Church of St Mary, Blackfriars Friary of the Blessed Virgin

Ipswich Historic Lettering: Blackfriars2017 image Ipswich Historic Lettering: Blackfriars 5
Above: views of the site looking towards Lower Orwell Street. The second photograph, Arcade seats in the Friars' chapter house, is courtesy John Norman. To the right is Blackfriars Court, a modern sheltered housing complex.
The Friary church was dedicated to St Mary. It had substantial aisles to north and south, and a choir separated nave and chancel, in the cathedral manner. There was probably a central tower, and early reports of a spired church seem to refer to this one. The chancel had a chapel to the south, probaby constructed after a bequest by the Dukes of Suffolk. Between this chapel and the nave were the chapter house and the sacristy.

The following details are taken from the information board on Foundation Street are quite a revelation to people who walk past the somewhat scant ruins of the old priory church.
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Above: 'In 1983-4 the area was excavated by Suffolk County Council's Archaeological Service, revealing the entire ground plan of the northern half of the Friary. The foundations of the church and part of the north-east range were consolidated for public display and incorporated into the accompanying housing development.' It is clear that the cemetery relating to the church stretched as far as Orwell Place (formerly Stepples Street), so covered the site of today's Unicorn inn and brewery. (See the note about the extent of the overall site below.) Also note the proximity of Town Ditch and Bank (rampart) running along a line of the upper part of Fore Street and Lower Orwell Street (formerly The Lower Wash).
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Above: 'Although no contemporary drawings survive of the Friary Church, enough evidence has been found for Birkin Haward to produce this reconstruction drawing of how it might have looked to someone standing here [in Foundation Street] in 1500 AD.'
Ipswich Historic Lettering: Blackfriars 4<The seal of Ipswich Blackfriars
'During the medieval period, between 1139 and 1298, four Religious Orders settled in Ipswich: two Austin Canon establishments (Holy Trinity Priory and The Priory of St Peter & St Paul), the Dominicans (Black Friars), the Carmelites (White Friars) and the Franciscans (Grey Friars). Unlike Monastic Orders, which avoided contact with the outside world, the Friars were preachers and social workers who settled in towns to maximise their contact with the population and were dependent upon them for their daily sustenance and the upkeep of their buildings.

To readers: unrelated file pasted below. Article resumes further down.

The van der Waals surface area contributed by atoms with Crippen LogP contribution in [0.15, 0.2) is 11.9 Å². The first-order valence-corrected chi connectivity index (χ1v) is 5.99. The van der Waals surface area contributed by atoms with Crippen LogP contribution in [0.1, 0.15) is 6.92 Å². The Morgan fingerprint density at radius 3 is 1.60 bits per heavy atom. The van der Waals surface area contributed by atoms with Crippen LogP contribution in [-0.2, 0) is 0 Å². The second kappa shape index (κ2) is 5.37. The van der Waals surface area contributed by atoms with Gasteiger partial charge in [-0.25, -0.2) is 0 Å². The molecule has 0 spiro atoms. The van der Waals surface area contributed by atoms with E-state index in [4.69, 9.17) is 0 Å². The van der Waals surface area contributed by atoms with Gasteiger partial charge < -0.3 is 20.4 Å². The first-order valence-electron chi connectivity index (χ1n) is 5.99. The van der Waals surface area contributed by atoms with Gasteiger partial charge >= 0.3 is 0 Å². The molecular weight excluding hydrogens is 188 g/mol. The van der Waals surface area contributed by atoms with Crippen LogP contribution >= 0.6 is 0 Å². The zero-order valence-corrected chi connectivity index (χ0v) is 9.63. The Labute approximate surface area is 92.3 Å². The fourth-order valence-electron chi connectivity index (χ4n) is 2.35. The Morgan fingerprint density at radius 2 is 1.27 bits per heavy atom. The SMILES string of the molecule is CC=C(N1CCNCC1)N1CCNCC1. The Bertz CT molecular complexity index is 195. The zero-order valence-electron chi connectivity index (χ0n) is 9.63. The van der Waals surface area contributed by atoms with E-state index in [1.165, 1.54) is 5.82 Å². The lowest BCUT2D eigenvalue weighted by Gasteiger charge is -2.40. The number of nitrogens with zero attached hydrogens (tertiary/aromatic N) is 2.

Ipswich Blackfriars was founded in 1263, following the gift to them by Henry III of a piece of land which he had purchased alongside the Town Defences on the east side of the town. In 1265 a further piece of land was granted to them by the Crown and construction of their Church began. Further land was acquired steadily unitl the mid-14th century; by which time their Precinct covered most of the area between Foundation Street, Orwell Place, Lower Orwell Street and Star Lane.'


Note that an even bigger area of the town centre was occupied by the White Friars. In 1278 the Carmelites, or Whitefriars, arrived. They were a very learned order, spending their time studying and lecturing, much in the manner of a modern university. They had their Friary roughly where the Buttermarket Shopping Centre stands today. During the course of the 14th century, it expanded rapidly, and stretched all the way from Queen Street to St Stephens Lane. It was the biggest foundation in Ipswich, and one of the largest Carmelite communities in England. No trace of it survives.

'The Ipswich Friaries were closed by Henry VII in the early 16th century and most of the buildings were demolished. The Blackfriars Church was certainly demolished at this time (1538) but most of the other buildings were retained for alternative uses and at different periods housed an Almshouse (Tooley and Smart's), Christ's Hospital, the Grammar School, the Town Library, the Bridewell (prison) and the Town Arsenal. By 1850 the last of these remaining buildings had been finally demolished, but fortunately a plan and prospect of the surviving Friary buildings was drawn by Joshua Kirby in 1748 just before any demolition had started.'

Thanks also to Simon's Suffolk Churches (see Links) for further information.



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